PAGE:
There are only two kinds of languages: the ones people complain about
and the ones nobody uses. (Bjarne Stroustrup)

Its bloated, its old, it has only few common modern extensions, it can run code from the 1960s. Things that can be said about Common Lisp. I already heard people recommend to "forget about Common Lisp" and use one of the shiny (new) other lisp dialects.

Still, I prefer Common Lisp to others.

Well, firstly of course, the mighty object system, the CLOS, is one reason for me to do. Few other languages have an object system so versatile and still so easy to deal with, and so well-optimized. I saw QT implementing its own C++-Preprocessor to have proper signal-passing-mechanisms, and the GLib doing similar things programmatically. Well, CL has it.

And one reason why I prefer it especially to Clojure: It encourages functional programming, but does not try to enforce it. Sometimes, a statefull loop is the easiest way to express something. Purely functional programming is - in my opinion - useful when I want to have formally verified code using strong type-systems, because thats something I am willing to put more effort into. And of course, good functional code can look pretty. But I dont share the ideology of everything having to be functional without any further use.

Well, with purely functional programming, there is a major lack of Common Lisp: When really programming purely functional, lazy evaluation is something desirable (its also desirable in other situations). There are some projects trying to implement lazy evaluation, but of course thats extremely hard without having to re-implement half of the language. Maybe that one will stay a lack of CL. But maybe not. At least lazy lists are not a real problem.

Something similar to this problem are continuations which also appear to be hard to implement - but there is a library, called cl-cont, which has some minor limitations but works.

For a larger community, the main problem of Common Lisp, I think, is the lack of libraries. With the many new "standards" that evolve every day, with the many new programming libraries doing magic that is not portable, it is hard to stay up to date. The IT-World changes every day, so software that isnt maintained will soon be deprecated.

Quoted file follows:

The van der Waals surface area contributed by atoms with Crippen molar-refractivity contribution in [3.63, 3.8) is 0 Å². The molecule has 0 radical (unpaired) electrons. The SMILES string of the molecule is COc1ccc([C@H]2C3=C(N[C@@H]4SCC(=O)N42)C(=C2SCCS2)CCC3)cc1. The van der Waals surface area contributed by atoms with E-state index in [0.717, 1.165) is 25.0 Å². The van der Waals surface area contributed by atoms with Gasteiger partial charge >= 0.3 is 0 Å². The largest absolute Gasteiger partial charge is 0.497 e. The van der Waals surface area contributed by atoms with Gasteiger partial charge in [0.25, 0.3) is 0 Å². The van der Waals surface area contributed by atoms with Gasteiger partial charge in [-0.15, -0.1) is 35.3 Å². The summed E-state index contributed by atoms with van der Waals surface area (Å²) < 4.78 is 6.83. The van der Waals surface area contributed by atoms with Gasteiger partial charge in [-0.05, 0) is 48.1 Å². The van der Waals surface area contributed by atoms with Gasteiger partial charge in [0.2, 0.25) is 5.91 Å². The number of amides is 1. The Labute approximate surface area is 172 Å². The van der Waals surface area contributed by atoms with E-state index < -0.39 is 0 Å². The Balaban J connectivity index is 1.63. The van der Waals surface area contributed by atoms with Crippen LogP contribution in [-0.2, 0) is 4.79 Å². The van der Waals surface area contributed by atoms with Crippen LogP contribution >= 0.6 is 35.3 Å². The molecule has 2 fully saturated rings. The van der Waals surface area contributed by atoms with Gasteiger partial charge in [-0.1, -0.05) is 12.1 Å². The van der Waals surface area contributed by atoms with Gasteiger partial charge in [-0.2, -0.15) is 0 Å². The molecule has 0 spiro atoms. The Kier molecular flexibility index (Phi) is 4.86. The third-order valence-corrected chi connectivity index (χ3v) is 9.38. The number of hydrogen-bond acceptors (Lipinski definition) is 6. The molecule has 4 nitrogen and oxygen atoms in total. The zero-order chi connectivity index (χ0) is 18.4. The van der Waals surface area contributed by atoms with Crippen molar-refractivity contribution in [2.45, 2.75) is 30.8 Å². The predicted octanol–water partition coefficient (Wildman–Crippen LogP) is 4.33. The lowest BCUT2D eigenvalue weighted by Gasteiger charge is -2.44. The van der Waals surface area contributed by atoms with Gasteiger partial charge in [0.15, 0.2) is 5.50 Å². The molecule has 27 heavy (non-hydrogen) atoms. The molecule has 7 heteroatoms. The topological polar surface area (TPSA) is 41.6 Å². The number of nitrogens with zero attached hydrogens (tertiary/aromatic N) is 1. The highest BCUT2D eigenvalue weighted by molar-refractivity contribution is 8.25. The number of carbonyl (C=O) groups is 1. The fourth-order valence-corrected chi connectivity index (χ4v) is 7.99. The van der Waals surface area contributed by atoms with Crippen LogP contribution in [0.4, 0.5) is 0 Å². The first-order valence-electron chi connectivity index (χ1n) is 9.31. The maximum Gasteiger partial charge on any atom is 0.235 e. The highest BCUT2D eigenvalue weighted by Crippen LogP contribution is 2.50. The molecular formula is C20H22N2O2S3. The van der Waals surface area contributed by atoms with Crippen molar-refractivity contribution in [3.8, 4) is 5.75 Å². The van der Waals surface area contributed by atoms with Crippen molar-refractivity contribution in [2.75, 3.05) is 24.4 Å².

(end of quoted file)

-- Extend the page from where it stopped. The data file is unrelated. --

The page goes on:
And here is the one major advantage of Common Lisp: It is a stable standard. This is sometimes criticized, but in my opinion, thats a major advantage. Common Lisp offers a lot of high-level and low-level-features, there is one CL for almost every platform, and still its a standard that has been stable for a long time and is not likely to change.

But even though the ANSI-Standard hasnt changed, there are a few extensions that are de-facto-standards which are supported by vitally every implementation. For example gray-streams, the metaobject protocol and the common foreign function interface. And there are some portable libraries for threads, weak references, file access and sockets.

Any of these extensions defines as much as necessary, but not more. Most features that one may want can be implemented by the mighty macro system. Just today, I read about a new project "SPARK" on reddit - well, some nice ideas, and I hope that this project will achieve its aims (but to be honest, I doubt it). One idea mentioned is special syntax for regular expressions - something that can also be done comparably easy in Common Lisp, using reader macros.

Maybe also a major problem of Common Lisp: You can do almost everything. Therefore, there is no need for extending the standard, which is why some API-designs appear very old-fashioned.

But I prefer stable old-fashioned but sufficient API to API that constantly changes.